According to industry experts, the 3D printing market is expected to boom in a big, big way in the coming decade. A $1 billion industry in 2012, 3D printing could be pushing $20 billion by 2025. The appeal of 3D printing is fairly obvious—essentially, it allows you to create a tangible, three-dimensional model of just about anything you want. There’re almost no limits to the possibilities of 3D printing, so it’s high time the industry starts living up to its potential.
Pushing the Limits of Technology

A key factor in the coming 3D printing boom, according to Jon Harrop, director of IDTechEX and co-author of a new market report on the subject, is rapidly improving technology. Both existing 3D printing technology and new technologies continue to evolve at a pace unrivaled by that of nearly any other industry.

The report notes the significant advances in not just “traditional” plastic or thermoplastic 3D printing, but also metal 3D printing. I was not aware that 3D printing with metal was a thing, so I guess it’s no surprise that the technology is, apparently, light years ahead of where I thought it was.

At least one company has been doing high-level metal 3D printing for years, with notable work dating back to 2006, when they provided the world’s first 3D printed titanium skull implant; a 3D printed metal full-jaw replacement piece followed in 2011. I’ll tell you one thing: I don’t want to be behind the recipient of either of those implants in the security line at the airport. “Do you have any metal objects anywhere on your person, sir?” “Yes, the entire bottom half of my face.”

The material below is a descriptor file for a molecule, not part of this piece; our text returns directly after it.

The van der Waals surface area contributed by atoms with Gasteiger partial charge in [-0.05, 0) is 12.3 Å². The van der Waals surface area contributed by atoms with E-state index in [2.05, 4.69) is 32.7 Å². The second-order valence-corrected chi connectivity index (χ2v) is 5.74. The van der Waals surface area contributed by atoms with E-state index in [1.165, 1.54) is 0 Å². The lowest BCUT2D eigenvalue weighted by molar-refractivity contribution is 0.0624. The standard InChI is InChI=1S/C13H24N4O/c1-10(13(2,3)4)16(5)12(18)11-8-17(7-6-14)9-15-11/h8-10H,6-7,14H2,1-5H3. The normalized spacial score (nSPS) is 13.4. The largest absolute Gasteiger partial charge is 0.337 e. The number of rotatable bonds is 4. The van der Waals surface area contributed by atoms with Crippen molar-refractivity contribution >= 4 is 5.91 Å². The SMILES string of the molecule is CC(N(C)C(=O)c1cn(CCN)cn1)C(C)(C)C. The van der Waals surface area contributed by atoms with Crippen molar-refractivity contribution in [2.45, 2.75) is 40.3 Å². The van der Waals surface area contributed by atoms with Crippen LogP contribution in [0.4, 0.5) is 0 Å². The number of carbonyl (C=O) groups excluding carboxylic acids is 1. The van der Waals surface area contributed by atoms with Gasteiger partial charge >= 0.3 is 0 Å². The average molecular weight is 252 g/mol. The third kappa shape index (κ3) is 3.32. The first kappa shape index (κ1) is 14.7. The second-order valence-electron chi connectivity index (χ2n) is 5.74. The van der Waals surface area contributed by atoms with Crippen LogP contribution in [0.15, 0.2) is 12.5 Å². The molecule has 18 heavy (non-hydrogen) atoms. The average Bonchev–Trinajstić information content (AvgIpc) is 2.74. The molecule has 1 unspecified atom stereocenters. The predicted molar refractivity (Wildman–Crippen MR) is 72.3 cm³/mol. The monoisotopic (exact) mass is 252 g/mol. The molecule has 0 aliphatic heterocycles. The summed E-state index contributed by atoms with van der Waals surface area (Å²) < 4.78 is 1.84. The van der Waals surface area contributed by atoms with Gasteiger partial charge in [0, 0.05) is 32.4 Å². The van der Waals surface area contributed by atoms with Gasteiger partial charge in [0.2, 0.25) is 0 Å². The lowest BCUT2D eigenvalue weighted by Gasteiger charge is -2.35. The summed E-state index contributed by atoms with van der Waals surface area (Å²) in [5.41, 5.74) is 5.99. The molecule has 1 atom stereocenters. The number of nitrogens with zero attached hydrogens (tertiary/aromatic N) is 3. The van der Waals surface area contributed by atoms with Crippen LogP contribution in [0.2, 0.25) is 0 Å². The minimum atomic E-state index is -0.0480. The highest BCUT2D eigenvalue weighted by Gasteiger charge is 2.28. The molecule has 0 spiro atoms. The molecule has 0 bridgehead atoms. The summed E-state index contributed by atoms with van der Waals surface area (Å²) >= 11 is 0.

Seeking the Sweet Spot

One potential hurdle in the growth of 3D printing can be found at the intersection of cost and speed. Currently, most “additive manufacturing” technology falls into either the cheap-and-slow category or the expensive-and-fast category. Few, if any, viable options exist in the sweet spot of above-average speed at below-average cost.

This is to be expected, of course—you get what you pay for. But until a feasible, DIY 3D printing option that can meet OEMs’ needs for production capacity and per-piece cost is available, most companies will likely continue to get their custom plastic extrusions and custom metal work done through “traditional” manufacturing processes.

The way I see it, that’s the key to 3D printing’s success. The market has long been touted as one that’s more or less intended for DIY, and, with that in mind, most companies that really need 3D printing will want to do it in-house. Until the technology exists that lets them do the work themselves quickly, reliably, and affordably, it’s doubtful the industry will be able to come close to that projected $20 billion mark.